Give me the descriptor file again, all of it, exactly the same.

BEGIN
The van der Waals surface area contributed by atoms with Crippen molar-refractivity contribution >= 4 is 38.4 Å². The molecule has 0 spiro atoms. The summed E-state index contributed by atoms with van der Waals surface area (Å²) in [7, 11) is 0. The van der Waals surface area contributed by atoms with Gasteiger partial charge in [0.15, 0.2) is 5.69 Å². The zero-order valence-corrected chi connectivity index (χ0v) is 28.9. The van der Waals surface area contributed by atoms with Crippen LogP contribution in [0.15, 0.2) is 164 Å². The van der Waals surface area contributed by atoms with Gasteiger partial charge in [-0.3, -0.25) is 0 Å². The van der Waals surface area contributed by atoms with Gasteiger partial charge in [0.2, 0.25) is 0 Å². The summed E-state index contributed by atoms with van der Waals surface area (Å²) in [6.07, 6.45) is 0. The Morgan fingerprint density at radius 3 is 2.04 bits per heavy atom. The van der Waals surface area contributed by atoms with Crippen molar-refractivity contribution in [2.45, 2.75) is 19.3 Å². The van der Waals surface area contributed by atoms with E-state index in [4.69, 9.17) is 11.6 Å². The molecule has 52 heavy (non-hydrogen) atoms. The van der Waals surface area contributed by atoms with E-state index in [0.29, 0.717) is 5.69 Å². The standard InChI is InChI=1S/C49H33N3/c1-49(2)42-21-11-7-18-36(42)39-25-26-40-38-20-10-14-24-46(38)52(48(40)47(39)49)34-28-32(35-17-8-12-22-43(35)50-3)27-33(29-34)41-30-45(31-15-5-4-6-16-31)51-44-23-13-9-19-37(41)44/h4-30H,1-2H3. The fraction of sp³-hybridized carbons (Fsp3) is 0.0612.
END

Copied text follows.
The van der Waals surface area contributed by atoms with Crippen molar-refractivity contribution >= 4 is 38.4 Å². The molecule has 0 spiro atoms. The summed E-state index contributed by atoms with van der Waals surface area (Å²) in [7, 11) is 0. The van der Waals surface area contributed by atoms with Gasteiger partial charge in [0.15, 0.2) is 5.69 Å². The zero-order valence-corrected chi connectivity index (χ0v) is 28.9. The van der Waals surface area contributed by atoms with Crippen LogP contribution in [0.15, 0.2) is 164 Å². The van der Waals surface area contributed by atoms with Gasteiger partial charge in [-0.3, -0.25) is 0 Å². The van der Waals surface area contributed by atoms with Gasteiger partial charge in [0.2, 0.25) is 0 Å². The summed E-state index contributed by atoms with van der Waals surface area (Å²) in [6.07, 6.45) is 0. The Morgan fingerprint density at radius 3 is 2.04 bits per heavy atom. The van der Waals surface area contributed by atoms with Crippen molar-refractivity contribution in [2.45, 2.75) is 19.3 Å². The van der Waals surface area contributed by atoms with E-state index in [4.69, 9.17) is 11.6 Å². The molecule has 52 heavy (non-hydrogen) atoms. The van der Waals surface area contributed by atoms with E-state index in [0.29, 0.717) is 5.69 Å². The standard InChI is InChI=1S/C49H33N3/c1-49(2)42-21-11-7-18-36(42)39-25-26-40-38-20-10-14-24-46(38)52(48(40)47(39)49)34-28-32(35-17-8-12-22-43(35)50-3)27-33(29-34)41-30-45(31-15-5-4-6-16-31)51-44-23-13-9-19-37(41)44/h4-30H,1-2H3. The fraction of sp³-hybridized carbons (Fsp3) is 0.0612.